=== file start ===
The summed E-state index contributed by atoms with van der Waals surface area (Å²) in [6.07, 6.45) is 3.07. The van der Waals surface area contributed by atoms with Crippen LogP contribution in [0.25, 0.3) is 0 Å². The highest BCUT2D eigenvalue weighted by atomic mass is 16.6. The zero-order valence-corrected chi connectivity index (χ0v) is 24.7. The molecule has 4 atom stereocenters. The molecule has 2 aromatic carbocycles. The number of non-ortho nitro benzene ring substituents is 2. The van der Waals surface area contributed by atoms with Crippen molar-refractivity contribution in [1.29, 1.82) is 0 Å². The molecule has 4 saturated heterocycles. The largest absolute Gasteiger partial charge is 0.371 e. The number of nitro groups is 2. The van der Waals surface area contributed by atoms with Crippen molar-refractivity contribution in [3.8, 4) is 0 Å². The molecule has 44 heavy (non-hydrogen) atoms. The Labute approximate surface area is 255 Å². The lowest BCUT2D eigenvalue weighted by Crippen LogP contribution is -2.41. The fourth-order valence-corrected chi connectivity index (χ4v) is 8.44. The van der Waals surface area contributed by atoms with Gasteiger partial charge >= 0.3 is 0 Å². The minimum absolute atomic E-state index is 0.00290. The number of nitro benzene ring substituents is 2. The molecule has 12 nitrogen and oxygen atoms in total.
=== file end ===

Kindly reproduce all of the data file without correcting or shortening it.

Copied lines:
The summed E-state index contributed by atoms with van der Waals surface area (Å²) in [6.07, 6.45) is 3.07. The van der Waals surface area contributed by atoms with Crippen LogP contribution in [0.25, 0.3) is 0 Å². The highest BCUT2D eigenvalue weighted by atomic mass is 16.6. The zero-order valence-corrected chi connectivity index (χ0v) is 24.7. The molecule has 4 atom stereocenters. The molecule has 2 aromatic carbocycles. The number of non-ortho nitro benzene ring substituents is 2. The van der Waals surface area contributed by atoms with Crippen molar-refractivity contribution in [1.29, 1.82) is 0 Å². The molecule has 4 saturated heterocycles. The largest absolute Gasteiger partial charge is 0.371 e. The number of nitro groups is 2. The van der Waals surface area contributed by atoms with Crippen molar-refractivity contribution in [3.8, 4) is 0 Å². The molecule has 44 heavy (non-hydrogen) atoms. The Labute approximate surface area is 255 Å². The lowest BCUT2D eigenvalue weighted by Crippen LogP contribution is -2.41. The fourth-order valence-corrected chi connectivity index (χ4v) is 8.44. The van der Waals surface area contributed by atoms with Gasteiger partial charge >= 0.3 is 0 Å². The minimum absolute atomic E-state index is 0.00290. The number of nitro benzene ring substituents is 2. The molecule has 12 nitrogen and oxygen atoms in total.